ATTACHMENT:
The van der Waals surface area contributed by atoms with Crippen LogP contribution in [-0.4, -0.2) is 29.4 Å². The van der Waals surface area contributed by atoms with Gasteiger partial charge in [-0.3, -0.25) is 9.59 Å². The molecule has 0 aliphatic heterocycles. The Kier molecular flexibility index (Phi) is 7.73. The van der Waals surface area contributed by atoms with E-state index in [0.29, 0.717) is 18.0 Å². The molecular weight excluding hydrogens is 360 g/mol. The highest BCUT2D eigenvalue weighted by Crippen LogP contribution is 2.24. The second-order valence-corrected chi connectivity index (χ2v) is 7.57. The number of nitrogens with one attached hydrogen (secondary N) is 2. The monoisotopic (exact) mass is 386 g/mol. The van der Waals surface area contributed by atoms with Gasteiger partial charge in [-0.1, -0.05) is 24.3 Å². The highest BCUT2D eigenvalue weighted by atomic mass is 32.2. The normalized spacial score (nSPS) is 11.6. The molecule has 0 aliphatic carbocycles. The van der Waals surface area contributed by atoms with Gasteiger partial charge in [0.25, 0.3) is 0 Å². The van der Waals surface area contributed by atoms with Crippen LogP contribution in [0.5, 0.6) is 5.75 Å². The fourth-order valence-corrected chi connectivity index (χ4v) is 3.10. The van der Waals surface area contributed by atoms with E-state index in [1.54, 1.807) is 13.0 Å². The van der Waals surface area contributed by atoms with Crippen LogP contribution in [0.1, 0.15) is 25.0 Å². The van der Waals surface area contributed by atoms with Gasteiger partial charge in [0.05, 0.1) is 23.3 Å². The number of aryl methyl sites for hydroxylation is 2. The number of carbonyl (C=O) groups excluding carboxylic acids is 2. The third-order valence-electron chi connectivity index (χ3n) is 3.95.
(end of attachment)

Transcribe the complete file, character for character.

The van der Waals surface area contributed by atoms with Crippen LogP contribution in [-0.4, -0.2) is 29.4 Å². The van der Waals surface area contributed by atoms with Gasteiger partial charge in [-0.3, -0.25) is 9.59 Å². The molecule has 0 aliphatic heterocycles. The Kier molecular flexibility index (Phi) is 7.73. The van der Waals surface area contributed by atoms with E-state index in [0.29, 0.717) is 18.0 Å². The molecular weight excluding hydrogens is 360 g/mol. The highest BCUT2D eigenvalue weighted by Crippen LogP contribution is 2.24. The second-order valence-corrected chi connectivity index (χ2v) is 7.57. The number of nitrogens with one attached hydrogen (secondary N) is 2. The monoisotopic (exact) mass is 386 g/mol. The van der Waals surface area contributed by atoms with Gasteiger partial charge in [-0.1, -0.05) is 24.3 Å². The highest BCUT2D eigenvalue weighted by atomic mass is 32.2. The normalized spacial score (nSPS) is 11.6. The molecule has 0 aliphatic carbocycles. The van der Waals surface area contributed by atoms with Gasteiger partial charge in [0.25, 0.3) is 0 Å². The van der Waals surface area contributed by atoms with Crippen LogP contribution in [0.5, 0.6) is 5.75 Å². The fourth-order valence-corrected chi connectivity index (χ4v) is 3.10. The van der Waals surface area contributed by atoms with E-state index in [1.54, 1.807) is 13.0 Å². The van der Waals surface area contributed by atoms with Crippen LogP contribution in [0.1, 0.15) is 25.0 Å². The van der Waals surface area contributed by atoms with Gasteiger partial charge in [0.05, 0.1) is 23.3 Å². The number of aryl methyl sites for hydroxylation is 2. The number of carbonyl (C=O) groups excluding carboxylic acids is 2. The third-order valence-electron chi connectivity index (χ3n) is 3.95.